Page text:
McMaster's safety program is set out in documents that constitute the University's RMM.
The RMM programs are based on industrially-established "best practices," and on regulatory documents like Ontario's Occupational Health and Safety Act (OHSA) legislation which defines fundamental workplace responsibilities of employers, supervisors, and workers.
McMaster's program has three basic components:
- Internal Responsibilitity System (IRS) (see RMM 101)
- Prevention Programs
- Response Programs
This remainder of website identifies how the IRS applies specifically to Engineering Physics and the CEDT, and it provides
information about the how the prevention and response programs apply to our departments.
Internal Responsibility System
McMaster's IRS simply defines exactly who has what responsilibity, based on their role with the University, as defined in the OHSA regulations.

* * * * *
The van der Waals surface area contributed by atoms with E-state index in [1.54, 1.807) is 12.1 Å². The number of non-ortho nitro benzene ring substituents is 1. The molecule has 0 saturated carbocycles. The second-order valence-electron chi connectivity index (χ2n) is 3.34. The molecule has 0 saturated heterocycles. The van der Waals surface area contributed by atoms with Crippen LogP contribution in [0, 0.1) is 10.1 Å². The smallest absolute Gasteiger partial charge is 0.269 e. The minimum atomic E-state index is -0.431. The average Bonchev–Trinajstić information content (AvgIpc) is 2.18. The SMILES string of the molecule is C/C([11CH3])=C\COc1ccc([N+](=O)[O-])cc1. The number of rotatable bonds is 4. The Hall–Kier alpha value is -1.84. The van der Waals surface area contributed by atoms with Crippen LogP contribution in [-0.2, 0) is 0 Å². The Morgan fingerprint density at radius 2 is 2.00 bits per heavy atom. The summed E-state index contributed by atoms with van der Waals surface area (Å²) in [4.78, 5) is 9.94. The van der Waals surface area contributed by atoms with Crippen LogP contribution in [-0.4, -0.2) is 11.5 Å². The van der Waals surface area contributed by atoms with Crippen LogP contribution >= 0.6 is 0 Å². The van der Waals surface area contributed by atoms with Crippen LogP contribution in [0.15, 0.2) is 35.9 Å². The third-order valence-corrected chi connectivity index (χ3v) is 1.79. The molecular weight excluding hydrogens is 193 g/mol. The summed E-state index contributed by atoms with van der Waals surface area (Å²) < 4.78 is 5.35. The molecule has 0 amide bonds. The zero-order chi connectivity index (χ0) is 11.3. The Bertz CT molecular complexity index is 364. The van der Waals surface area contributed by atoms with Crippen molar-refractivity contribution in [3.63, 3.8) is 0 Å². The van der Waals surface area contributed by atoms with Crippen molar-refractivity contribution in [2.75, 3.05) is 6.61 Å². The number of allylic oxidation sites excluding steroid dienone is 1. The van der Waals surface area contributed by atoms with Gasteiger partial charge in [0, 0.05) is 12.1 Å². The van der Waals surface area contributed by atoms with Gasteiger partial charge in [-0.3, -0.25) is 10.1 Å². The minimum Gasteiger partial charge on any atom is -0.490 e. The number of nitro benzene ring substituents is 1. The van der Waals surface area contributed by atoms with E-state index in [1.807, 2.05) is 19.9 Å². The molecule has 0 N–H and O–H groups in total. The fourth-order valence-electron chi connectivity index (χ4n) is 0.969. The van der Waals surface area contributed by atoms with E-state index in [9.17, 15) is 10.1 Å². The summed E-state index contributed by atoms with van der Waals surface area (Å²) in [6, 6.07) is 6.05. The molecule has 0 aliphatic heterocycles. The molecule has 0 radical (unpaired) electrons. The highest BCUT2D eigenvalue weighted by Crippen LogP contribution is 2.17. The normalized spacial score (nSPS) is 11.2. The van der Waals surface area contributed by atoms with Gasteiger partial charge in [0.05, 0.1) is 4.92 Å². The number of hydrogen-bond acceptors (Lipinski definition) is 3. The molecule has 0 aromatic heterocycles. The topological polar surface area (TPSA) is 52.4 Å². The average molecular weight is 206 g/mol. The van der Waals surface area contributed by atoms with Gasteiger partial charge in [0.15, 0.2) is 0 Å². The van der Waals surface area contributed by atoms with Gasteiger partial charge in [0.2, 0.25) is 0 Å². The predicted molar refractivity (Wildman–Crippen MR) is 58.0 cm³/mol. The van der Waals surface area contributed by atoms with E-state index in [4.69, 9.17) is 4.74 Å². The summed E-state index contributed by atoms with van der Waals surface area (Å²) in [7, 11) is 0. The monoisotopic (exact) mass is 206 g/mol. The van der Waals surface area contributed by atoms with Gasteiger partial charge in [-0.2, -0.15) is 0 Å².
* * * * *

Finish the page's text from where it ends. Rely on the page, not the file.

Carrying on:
The details of McMaster's IRS are defined in RMM 101: McMaster Unversity's Risk Management System.
Roles within the University break down into three basic categories:
Prevention Programs and Response Programs
Prevention programs and response programs constitute the remainder of the RMM.
Prevention programs are the University's primary tool for identifying known hazards and implementing practical methods of mitigating those hazards.
Hence, programs like Standard Operating Procedures (RMM 301), Safety Audits and Inspections (RMM 302), Designated Substances Control Program (RMM 500), or Radiation Safety Program (RMM 700).
These programs each clearly define the specific responsibilities of supervisors and workers who conduct such work.
Response programs on the other hand are the University's method of preparing for worst-case scenarios.
These are the contingency plans that are a fall-back option in the event that an accident occurs despite the existence of a prevention program.
Response programs cover situations like the Fire Safety Plan (RMM 1201), Hazardous Materials Spill Response Plan (RMM 1202), and First Aid Plan (RMM 1204).